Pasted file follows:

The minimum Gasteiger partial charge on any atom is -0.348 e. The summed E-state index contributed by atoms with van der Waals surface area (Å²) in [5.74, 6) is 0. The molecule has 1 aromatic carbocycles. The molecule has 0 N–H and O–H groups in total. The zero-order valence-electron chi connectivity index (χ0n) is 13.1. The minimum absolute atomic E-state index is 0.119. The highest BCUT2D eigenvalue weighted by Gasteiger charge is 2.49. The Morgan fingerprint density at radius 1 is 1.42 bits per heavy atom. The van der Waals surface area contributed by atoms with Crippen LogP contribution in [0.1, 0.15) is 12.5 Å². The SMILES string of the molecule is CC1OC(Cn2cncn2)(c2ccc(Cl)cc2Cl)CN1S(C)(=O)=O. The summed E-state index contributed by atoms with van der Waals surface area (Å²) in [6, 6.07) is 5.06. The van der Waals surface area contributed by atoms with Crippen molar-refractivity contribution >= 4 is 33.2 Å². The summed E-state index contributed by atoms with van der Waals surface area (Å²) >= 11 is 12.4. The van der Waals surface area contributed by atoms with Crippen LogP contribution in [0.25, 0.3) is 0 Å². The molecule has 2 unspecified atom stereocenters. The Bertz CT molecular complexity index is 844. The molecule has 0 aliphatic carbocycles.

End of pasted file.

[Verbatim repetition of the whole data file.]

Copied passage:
The minimum Gasteiger partial charge on any atom is -0.348 e. The summed E-state index contributed by atoms with van der Waals surface area (Å²) in [5.74, 6) is 0. The molecule has 1 aromatic carbocycles. The molecule has 0 N–H and O–H groups in total. The zero-order valence-electron chi connectivity index (χ0n) is 13.1. The minimum absolute atomic E-state index is 0.119. The highest BCUT2D eigenvalue weighted by Gasteiger charge is 2.49. The Morgan fingerprint density at radius 1 is 1.42 bits per heavy atom. The van der Waals surface area contributed by atoms with Crippen LogP contribution in [0.1, 0.15) is 12.5 Å². The SMILES string of the molecule is CC1OC(Cn2cncn2)(c2ccc(Cl)cc2Cl)CN1S(C)(=O)=O. The summed E-state index contributed by atoms with van der Waals surface area (Å²) in [6, 6.07) is 5.06. The van der Waals surface area contributed by atoms with Crippen molar-refractivity contribution >= 4 is 33.2 Å². The summed E-state index contributed by atoms with van der Waals surface area (Å²) >= 11 is 12.4. The van der Waals surface area contributed by atoms with Crippen LogP contribution in [0.25, 0.3) is 0 Å². The molecule has 2 unspecified atom stereocenters. The Bertz CT molecular complexity index is 844. The molecule has 0 aliphatic carbocycles.